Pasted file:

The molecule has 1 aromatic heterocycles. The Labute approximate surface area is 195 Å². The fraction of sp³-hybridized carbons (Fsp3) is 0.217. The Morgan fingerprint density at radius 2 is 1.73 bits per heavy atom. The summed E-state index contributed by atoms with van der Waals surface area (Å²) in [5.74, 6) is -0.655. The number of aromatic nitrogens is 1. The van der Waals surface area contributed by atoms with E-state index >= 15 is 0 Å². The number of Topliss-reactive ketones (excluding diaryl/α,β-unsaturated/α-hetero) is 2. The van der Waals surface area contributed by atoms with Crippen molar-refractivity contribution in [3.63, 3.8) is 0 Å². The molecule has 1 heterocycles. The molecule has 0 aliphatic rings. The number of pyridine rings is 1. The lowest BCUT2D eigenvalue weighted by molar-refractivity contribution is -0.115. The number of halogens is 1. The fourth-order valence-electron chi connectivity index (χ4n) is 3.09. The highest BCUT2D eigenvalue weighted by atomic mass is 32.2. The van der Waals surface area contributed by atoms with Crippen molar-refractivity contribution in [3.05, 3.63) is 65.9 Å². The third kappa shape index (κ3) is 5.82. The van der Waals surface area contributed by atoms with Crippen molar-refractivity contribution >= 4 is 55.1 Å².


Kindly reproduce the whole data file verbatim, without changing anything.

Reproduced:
The molecule has 1 aromatic heterocycles. The Labute approximate surface area is 195 Å². The fraction of sp³-hybridized carbons (Fsp3) is 0.217. The Morgan fingerprint density at radius 2 is 1.73 bits per heavy atom. The summed E-state index contributed by atoms with van der Waals surface area (Å²) in [5.74, 6) is -0.655. The number of aromatic nitrogens is 1. The van der Waals surface area contributed by atoms with E-state index >= 15 is 0 Å². The number of Topliss-reactive ketones (excluding diaryl/α,β-unsaturated/α-hetero) is 2. The van der Waals surface area contributed by atoms with Crippen molar-refractivity contribution in [3.63, 3.8) is 0 Å². The molecule has 1 heterocycles. The molecule has 0 aliphatic rings. The number of pyridine rings is 1. The lowest BCUT2D eigenvalue weighted by molar-refractivity contribution is -0.115. The number of halogens is 1. The fourth-order valence-electron chi connectivity index (χ4n) is 3.09. The highest BCUT2D eigenvalue weighted by atomic mass is 32.2. The van der Waals surface area contributed by atoms with Crippen molar-refractivity contribution in [3.05, 3.63) is 65.9 Å². The third kappa shape index (κ3) is 5.82. The van der Waals surface area contributed by atoms with Crippen molar-refractivity contribution >= 4 is 55.1 Å².